The Right Stuff: Final Episode in the "Potholes of BI" Series
Thanks to inputs from more than a dozen BI experts at QlikTech, during the last couple of weeks I’ve written several articles about potholes in the road to delivering BI projects. (List is below.) This article is the last in the series, and highlights a couple of final potholes having to do with the right stuff: good data and good analytic tools.
Very often, we see organizations face issues with:
- Data consistency. BI projects can take major damage when they hit the data consistency pothole. A company might have on record eight different variations of the name of the same partner, for example. Or one business unit might count an entity as a customer at the end of the first month that entity makes a payment while another business unit defines an entity as a customer the minute the first order is placed, before payment is received.
- BI software that is inflexible and hard to use. Organizations that want to be nimble need motivated and adaptable people. Those people, in turn, need flexible, friendly tools. In many organizations, though, even when people are motivated to move fast, the software tools they have at their disposal have a long, slow learning curve that inhibits their ability to be nimble.
For example, the ETL (extract, transform, and load) process – just one step in a traditional BI project – can be an enormous hurdle. And many BI platforms consist of multiple layers in a stack, each with its own technical skill set requirements. Different people often look after each layer of the stack (e.g., data warehouse, ETL, and report writing) and it is incumbent upon them to communicate effectively.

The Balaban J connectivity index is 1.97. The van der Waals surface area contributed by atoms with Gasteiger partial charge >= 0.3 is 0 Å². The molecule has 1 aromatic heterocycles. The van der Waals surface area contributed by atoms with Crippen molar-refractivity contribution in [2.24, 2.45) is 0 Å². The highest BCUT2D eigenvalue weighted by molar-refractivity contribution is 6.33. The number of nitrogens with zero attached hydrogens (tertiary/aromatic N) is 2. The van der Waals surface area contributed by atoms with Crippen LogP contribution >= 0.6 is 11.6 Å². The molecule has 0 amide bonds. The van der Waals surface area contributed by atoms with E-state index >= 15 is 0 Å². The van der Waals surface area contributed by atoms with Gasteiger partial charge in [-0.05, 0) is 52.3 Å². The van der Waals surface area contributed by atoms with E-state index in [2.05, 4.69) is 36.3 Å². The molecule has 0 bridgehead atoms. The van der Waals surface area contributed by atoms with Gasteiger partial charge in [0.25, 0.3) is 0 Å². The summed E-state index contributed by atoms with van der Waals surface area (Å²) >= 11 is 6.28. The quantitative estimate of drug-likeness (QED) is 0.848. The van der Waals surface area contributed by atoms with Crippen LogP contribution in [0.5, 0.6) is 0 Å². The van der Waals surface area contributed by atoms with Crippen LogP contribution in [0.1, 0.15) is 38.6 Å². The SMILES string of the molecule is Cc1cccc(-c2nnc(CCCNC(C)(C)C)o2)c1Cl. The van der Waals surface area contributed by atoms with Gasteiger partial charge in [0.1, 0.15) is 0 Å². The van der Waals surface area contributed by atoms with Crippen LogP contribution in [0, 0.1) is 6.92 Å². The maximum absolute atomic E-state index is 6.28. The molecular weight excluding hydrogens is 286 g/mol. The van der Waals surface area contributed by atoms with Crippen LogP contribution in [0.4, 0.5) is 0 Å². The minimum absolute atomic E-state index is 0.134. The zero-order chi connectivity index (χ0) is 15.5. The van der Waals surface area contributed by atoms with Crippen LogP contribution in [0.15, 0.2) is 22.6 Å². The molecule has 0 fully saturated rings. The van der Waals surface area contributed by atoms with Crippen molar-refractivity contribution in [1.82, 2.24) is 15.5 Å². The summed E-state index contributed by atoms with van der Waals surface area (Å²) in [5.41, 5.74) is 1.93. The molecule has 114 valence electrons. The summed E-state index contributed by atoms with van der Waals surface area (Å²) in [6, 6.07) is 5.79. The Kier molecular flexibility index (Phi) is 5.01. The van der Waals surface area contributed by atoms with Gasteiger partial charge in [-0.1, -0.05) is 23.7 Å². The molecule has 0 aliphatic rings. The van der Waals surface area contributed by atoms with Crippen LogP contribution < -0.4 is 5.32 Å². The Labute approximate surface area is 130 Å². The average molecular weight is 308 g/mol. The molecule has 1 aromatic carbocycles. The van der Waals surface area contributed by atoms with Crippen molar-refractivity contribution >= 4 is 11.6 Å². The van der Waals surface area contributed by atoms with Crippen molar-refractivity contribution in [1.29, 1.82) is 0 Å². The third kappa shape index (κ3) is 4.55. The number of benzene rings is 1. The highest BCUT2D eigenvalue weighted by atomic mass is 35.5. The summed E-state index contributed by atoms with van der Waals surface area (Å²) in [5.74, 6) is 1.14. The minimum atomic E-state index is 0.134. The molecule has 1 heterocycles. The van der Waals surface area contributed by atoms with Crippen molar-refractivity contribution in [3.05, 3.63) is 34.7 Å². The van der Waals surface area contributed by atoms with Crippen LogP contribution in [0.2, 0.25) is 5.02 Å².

It is important that the app developer and business requestor validate data by comparing the source to the destination and comparing various occurrences of the same metric within an analytic app and across multiple apps. Part of IT’s role is to ensure that the data IT provides to business users for consumption in analytic apps is prepared, cleansed, and governed – yet granular enough to provide value. And in this age of empowerment, analytic software that is flexible and easy to use should top the priorities list for any BI project – these are two primary characteristics that can make or break user acceptance and adoption.
(This is the fourth and final article in the “Potholes of BI” series featuring insights from the following BI experts at QlikTech: Chaitanya Avasarala, Miguel Angel Baeyens, Gary Beach, David P. Braune, Greg Brooks, Annette Jonker, John Linehan, Brad Peterman, Olaf Rasenberg, Mike Saliter, Chris Sault, Matthew Stephen, Christof Schwarz, and Mark Wine.)
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I am a marketing and strategy professional with 16 years of experience in the software industry. I'm currently a senior director of product marketing at QlikTech, where I develop and deliver product positioning, messaging, and expertise in support of the company's sales and marketing activities. Prior to joining QlikTech, I was a co-founder and principal with ThinkBalm, an independent analyst ...